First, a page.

(Note: I don’t have an official position on the referendum but ageism and dodgy counting annoy me)
There’s just been a bit of a Twitter fuss about a poll produced by Lord Ashcroft, which suggested that support for “Yes” in the Scottish independence referendum was highest among 16-17 year olds (at 71%), and lowest among people over 60 (at 27%).
Cue a lot of bile directed at older people who have apparently snatched independence away from the adventurous young with their aged conservatism. How dare they vote! You’d almost think people over 60 were human, or something.
So many angry tweets.
And when Lord Ashcroft released the data it turned out this bile and fury was based on the responses of 14 (I’ll write that out so it’s more obvious: FOURTEEN) 16-17 year olds. Ten of them voted “Yes” and four of them voted “No”.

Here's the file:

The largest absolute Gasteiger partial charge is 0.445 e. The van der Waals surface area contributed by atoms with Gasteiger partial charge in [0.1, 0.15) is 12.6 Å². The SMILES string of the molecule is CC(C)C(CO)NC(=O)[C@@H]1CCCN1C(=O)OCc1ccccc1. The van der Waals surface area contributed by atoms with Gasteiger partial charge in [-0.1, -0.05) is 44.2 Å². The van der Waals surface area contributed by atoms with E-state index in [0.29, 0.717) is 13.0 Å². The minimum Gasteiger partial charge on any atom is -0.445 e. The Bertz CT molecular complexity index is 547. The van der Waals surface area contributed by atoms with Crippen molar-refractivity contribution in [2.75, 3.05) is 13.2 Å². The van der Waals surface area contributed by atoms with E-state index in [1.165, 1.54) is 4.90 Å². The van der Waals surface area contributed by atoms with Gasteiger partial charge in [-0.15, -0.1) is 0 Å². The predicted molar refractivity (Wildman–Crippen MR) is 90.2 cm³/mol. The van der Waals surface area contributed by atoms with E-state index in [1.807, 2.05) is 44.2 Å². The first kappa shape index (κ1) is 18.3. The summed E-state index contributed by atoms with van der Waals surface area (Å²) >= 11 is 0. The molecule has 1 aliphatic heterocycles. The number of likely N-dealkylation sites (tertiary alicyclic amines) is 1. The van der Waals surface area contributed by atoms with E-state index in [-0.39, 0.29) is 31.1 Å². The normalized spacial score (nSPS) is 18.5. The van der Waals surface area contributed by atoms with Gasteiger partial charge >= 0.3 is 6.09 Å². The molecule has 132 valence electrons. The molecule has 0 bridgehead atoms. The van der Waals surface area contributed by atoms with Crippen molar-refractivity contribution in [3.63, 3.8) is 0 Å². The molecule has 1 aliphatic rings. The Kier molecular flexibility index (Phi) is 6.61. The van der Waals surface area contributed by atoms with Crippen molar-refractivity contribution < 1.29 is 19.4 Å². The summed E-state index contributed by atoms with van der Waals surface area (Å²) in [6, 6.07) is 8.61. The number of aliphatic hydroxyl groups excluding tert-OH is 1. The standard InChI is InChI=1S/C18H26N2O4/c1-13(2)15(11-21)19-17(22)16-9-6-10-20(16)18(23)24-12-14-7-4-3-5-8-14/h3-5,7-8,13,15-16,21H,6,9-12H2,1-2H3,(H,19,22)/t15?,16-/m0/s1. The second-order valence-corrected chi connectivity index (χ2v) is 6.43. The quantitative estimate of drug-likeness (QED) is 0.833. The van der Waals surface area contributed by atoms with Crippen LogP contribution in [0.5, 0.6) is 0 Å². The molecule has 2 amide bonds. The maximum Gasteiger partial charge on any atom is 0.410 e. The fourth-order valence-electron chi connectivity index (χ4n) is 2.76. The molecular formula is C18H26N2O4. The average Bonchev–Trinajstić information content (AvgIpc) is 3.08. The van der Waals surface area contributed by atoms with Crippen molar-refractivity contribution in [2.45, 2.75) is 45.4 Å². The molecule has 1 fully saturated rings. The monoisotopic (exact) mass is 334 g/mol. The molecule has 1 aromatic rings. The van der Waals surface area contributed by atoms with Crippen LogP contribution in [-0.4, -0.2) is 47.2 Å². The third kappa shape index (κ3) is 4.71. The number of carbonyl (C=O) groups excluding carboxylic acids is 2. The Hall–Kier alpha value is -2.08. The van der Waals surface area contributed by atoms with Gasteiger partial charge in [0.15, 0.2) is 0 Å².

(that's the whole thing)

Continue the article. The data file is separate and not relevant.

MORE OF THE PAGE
I’m not sure what his selection methods were, but even if they were as pure and perfect as it’s possible to be, you can’t draw conclusions on a polled sample of fourteen people.
Calculating things hurts my brain, but this is important and so let’s do counting:
You have margins of error. One way of calculating margin of error is:
The margin of error in a sample = 1 divided by the square root of the number of people in the sample
The square root of 14 is 3.74, so 1 divided by 3.74 is 0.267, or 26.7%.
So, what we can say with something approaching something like confidence is that (probably) between 98% and 44% of 16-17 voted “Yes”. Maybe.
I could probably have told you that anyway.
To be fair to Lord Ashcroft, he hasn’t made any claims based on this figure, he just released the table.
So, Twitter, stop fussing.